4. Downton Abbey


(Image from here)

Quite a different series from the first three, this period piece is so much more than beautiful mansions, extravagant dresses and wealth dripping from every scene.  There is intrigue, sabotage and class warfare.  The contrast between the lives of the Crawley family of Downton Abbey and their staff is at time stark. This together with the complicated system of inheritance which will see the Abbey and all its wealth and assets bequeathed away from the family with the lack of a male heir as well as the political climate of pre-war England makes for a memorable series.  I am looking forward to season two, soon to be aired in Australia.

5. The Circuit
 File:The Circuit Promo.jpg(
(Image from here)
This little known Australian series (two short six episode seasons) was aired on SBS in 2007 and follows lawyer Drew Ellis who joins the Kimberley Circuit Court in remote northern Australia.  Ellis is also grappling with his own cultural identity, being indigenous, but separated from his land and people for most of his life.  The court, with magistrate Peter Lockhart (Gary Sweet) travels around several outback communities bringing the judicial system with them – judge, prosecutors and defense lawyers included.  Much of the series examines the legal issues facing the indigenous population as well as the difficulties of administering justice in such remote locations.  The characters are wonderful and the scenery even better.  I only wish there had been a few more seasons.

Just missing out on this list was also Crownies, premiering on the ABC last year and following the early careers of five solicitors working for as public prosecutors and my pick for lighthearted Saturday night viewing Doc Martin – I love Martin Clunes.  And if we go back a bit further I would also add Corelli, another ABC drama from the 1990s, starring Hugh Jackman and Deborra Lee Furness.  I haven’t included any comedies in the list, mostly because I struggle to find any that hold my attention for more than a few episodes (they just seem to rehash the same storyline episode after episode), but there was one that stood out for me, Outnumbered.  Ever seen it?  Very funny take on family life in the suburbs.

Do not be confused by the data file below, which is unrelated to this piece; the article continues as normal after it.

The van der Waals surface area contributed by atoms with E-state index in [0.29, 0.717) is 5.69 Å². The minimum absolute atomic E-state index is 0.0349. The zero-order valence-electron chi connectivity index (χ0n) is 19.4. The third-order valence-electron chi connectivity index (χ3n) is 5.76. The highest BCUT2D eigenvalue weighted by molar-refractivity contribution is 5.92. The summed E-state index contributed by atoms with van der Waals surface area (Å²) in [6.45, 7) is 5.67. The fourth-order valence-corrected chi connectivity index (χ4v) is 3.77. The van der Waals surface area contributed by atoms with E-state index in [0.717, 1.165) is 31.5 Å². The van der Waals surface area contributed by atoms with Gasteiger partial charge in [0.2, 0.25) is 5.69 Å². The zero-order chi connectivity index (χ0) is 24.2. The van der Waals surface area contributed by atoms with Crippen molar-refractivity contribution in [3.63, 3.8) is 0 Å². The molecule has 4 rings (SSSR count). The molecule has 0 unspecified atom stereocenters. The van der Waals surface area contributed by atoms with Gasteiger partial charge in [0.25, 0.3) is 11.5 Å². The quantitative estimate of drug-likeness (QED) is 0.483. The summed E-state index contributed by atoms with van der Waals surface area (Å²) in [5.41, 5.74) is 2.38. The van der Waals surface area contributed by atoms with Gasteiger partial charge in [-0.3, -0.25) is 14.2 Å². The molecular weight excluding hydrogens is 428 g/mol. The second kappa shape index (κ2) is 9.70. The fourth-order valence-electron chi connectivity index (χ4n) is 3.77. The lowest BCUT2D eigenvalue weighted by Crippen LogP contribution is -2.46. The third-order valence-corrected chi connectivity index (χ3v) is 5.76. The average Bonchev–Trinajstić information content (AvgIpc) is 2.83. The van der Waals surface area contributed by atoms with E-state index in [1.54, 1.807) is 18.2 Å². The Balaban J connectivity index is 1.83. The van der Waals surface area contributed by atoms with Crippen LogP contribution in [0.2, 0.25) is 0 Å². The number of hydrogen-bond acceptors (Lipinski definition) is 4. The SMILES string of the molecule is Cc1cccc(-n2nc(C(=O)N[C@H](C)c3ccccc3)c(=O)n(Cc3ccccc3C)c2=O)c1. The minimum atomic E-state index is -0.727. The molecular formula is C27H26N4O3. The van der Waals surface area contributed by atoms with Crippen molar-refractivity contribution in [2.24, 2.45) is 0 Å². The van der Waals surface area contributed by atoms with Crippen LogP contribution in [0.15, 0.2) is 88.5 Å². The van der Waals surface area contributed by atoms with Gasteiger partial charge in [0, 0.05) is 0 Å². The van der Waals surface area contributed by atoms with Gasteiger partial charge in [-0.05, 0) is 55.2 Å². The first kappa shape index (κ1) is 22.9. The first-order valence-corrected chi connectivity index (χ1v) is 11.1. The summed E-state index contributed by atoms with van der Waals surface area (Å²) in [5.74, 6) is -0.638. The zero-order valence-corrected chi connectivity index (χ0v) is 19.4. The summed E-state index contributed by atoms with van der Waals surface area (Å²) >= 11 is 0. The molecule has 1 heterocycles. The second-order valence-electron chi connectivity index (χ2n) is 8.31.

I have quite a list of shows that I really want to see, so I suspect my list will change frequently.  Top of my to watch list is the Sopranos (I missed this the first time around) and Mad Men which I am really looking forward to.  So, what makes you turn off the computer, stop tidying the lounge room or folding the washing and really watch something?

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9 Responses to Tuesday’s Top Five – TV Shows

  1. Liz says:

    Of all the shows you talk about Top 5 and otherwise the only one I’ve seen is Downton Abbey and I love it too. My Top 5 would be quite different and may be slightly longer than 5 because I simply couldn’t decide between a few. My favourite TV show of all time has to be The West Wing – loved absolutely every minute of it but then I do like a bit of politics. Running a very close second would be Sea Change which mum sent me on video (yes that does date it a bit doesn’t it) when I lived in London – I have watched the entire series a good 10 times I reckon and I don’t think I’ll ever tire of it. A couple of fabulous BBC productions would make my list – Pride And Prejudice and State of Play were both perfect TV and obviously completely different but both were fairly short series so I’m not sure if they count. Another great TV dramatisation was Hitchhikers Guide to the Galaxy (have you read the book yet?). Going back a bit in time I do remember having to watch Ally McBeal every week without fail but that is a very girly addiction as was Sex in the City. For me the best things on TV from this year have been Homeland which I thought was really really good and Miss Fisher’s Murder Mysterys which I’ve been loving if for nothing else but the fact that she has the same china that my grandmother had well that the fact that I also have a slight crush on Jack…. Oh and I’ve just remembered another one – I’d love to see Twin Peaks again if only to see if it was as good as I remember it.

  2. Barbara Good says: